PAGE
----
Mathematical Explanations and Mathematical Applications
One of the key questions in the philosophy of mathematics is the role and status of mathematical applications in the natural sciences. The importance of mathematics for science is indisputable, but philosophers have disagreed on what the relation between mathematical theories and scientific theories is. This chapter presents these topics through a distinction between mathematical applications and mathematical explanations. Particularly important is the question whether mathematical applications are ever indispensable. If so, it has often been argued, such applications should count as proper mathematical explanations.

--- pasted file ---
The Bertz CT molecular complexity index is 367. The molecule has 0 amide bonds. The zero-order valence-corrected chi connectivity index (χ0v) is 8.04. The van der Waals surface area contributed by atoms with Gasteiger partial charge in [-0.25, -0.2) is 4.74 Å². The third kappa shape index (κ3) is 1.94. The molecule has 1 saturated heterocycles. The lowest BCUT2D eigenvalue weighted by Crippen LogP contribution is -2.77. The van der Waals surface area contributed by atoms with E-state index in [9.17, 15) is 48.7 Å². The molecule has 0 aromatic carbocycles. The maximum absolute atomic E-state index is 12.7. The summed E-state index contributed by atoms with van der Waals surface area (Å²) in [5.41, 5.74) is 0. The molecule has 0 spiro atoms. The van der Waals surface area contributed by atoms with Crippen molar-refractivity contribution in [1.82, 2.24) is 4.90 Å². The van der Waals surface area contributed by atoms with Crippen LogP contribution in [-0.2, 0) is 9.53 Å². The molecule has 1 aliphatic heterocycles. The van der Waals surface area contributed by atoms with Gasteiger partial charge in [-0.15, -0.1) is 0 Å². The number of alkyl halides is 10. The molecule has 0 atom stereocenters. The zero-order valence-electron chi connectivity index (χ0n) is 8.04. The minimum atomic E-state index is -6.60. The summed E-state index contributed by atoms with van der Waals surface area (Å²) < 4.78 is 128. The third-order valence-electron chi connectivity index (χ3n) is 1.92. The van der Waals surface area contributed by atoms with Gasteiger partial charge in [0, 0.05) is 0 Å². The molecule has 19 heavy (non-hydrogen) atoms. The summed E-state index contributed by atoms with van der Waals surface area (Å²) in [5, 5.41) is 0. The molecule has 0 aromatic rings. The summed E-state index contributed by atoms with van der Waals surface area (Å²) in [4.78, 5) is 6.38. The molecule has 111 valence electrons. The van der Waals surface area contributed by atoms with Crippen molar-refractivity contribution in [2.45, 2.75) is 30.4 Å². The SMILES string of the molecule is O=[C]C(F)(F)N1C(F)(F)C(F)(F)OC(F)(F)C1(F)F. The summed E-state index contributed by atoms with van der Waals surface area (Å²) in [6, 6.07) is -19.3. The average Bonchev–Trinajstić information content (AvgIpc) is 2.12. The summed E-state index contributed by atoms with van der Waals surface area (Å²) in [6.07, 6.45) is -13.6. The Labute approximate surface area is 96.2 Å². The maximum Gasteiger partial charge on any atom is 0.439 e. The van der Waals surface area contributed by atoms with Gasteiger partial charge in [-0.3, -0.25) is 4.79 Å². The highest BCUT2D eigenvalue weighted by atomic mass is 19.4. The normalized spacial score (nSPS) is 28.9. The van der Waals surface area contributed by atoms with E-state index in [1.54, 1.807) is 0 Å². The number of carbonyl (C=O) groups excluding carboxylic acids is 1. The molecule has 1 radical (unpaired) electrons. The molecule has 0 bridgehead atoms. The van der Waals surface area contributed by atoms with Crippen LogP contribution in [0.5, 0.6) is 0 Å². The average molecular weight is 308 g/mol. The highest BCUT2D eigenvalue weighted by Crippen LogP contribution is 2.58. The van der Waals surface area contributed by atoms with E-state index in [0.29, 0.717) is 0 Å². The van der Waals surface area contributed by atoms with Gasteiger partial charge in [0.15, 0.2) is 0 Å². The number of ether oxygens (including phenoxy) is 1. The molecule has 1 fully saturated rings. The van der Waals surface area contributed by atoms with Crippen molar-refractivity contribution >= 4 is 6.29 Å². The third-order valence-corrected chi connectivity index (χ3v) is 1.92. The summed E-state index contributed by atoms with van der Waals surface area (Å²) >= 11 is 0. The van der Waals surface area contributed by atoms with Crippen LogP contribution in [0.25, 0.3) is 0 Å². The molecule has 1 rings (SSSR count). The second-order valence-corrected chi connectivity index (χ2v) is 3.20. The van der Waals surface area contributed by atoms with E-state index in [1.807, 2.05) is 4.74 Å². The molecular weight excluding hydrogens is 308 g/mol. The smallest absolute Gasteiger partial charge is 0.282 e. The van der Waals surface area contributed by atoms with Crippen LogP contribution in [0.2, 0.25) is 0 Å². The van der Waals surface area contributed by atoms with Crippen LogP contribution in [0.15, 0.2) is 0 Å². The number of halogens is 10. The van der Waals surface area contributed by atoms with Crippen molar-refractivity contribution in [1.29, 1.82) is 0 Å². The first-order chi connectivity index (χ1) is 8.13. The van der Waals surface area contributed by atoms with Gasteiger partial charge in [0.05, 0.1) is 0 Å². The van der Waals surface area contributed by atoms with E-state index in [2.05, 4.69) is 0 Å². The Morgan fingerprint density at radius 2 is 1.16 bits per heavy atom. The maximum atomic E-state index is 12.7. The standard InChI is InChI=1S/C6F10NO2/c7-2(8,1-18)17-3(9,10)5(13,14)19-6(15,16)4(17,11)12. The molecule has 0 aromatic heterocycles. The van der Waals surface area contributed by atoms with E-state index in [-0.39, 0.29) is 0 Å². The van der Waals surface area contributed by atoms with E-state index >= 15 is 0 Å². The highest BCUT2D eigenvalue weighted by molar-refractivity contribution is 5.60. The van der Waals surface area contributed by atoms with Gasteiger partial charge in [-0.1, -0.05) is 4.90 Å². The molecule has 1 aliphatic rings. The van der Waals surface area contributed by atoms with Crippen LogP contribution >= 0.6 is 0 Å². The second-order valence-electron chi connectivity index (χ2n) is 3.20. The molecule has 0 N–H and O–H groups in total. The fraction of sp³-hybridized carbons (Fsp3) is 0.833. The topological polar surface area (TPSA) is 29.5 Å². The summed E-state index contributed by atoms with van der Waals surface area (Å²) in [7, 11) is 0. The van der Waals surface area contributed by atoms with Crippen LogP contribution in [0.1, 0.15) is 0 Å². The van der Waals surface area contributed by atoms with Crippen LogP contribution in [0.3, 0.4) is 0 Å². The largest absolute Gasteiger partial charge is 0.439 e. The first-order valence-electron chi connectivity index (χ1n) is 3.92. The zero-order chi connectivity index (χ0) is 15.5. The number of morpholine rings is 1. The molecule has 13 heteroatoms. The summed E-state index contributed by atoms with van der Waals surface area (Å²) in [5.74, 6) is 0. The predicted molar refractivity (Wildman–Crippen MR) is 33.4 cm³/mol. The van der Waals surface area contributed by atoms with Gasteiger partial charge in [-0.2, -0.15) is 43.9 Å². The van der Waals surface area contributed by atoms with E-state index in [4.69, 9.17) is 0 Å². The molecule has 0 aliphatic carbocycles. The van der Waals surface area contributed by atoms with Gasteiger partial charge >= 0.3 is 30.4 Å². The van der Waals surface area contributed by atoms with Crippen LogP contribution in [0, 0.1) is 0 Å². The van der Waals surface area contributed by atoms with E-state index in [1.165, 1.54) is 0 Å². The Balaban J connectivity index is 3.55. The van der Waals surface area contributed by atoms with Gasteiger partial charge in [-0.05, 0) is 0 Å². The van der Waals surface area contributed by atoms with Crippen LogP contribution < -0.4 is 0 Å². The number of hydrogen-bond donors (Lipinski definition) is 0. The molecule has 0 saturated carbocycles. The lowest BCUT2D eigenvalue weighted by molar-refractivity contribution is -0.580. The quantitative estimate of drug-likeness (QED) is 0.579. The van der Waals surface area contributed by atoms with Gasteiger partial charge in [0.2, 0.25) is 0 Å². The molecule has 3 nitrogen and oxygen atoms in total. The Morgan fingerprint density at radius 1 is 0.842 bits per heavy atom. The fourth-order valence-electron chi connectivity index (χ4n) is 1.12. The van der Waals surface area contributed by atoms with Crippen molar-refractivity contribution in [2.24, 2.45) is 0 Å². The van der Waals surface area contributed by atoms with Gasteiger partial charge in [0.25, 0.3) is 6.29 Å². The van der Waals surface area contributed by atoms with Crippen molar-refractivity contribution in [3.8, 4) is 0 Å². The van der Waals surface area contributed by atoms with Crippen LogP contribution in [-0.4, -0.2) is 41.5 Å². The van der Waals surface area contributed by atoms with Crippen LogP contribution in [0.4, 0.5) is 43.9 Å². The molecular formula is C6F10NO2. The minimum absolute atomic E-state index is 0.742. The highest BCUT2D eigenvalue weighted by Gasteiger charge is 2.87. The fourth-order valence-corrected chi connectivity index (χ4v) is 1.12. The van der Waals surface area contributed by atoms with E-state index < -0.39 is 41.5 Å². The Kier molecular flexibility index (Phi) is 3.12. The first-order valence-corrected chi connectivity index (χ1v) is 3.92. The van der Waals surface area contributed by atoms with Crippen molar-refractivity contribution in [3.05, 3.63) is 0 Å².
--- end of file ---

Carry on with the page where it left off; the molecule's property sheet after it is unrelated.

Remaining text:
Following Quine, many philosophers have also contended that if there are indispensable mathematical applications in the natural sciences, then the mathematical objects posited in those applications have an independent existence like the scientific objects. Thus, the question of mathematical explanations and applications has an important relevance for the ontology of mathematics.
KeywordsMathematical applications Mathematical explanations Explanatory power Quine-Putnam argument Indispensability Mathematical objects Philosophy of mathematics
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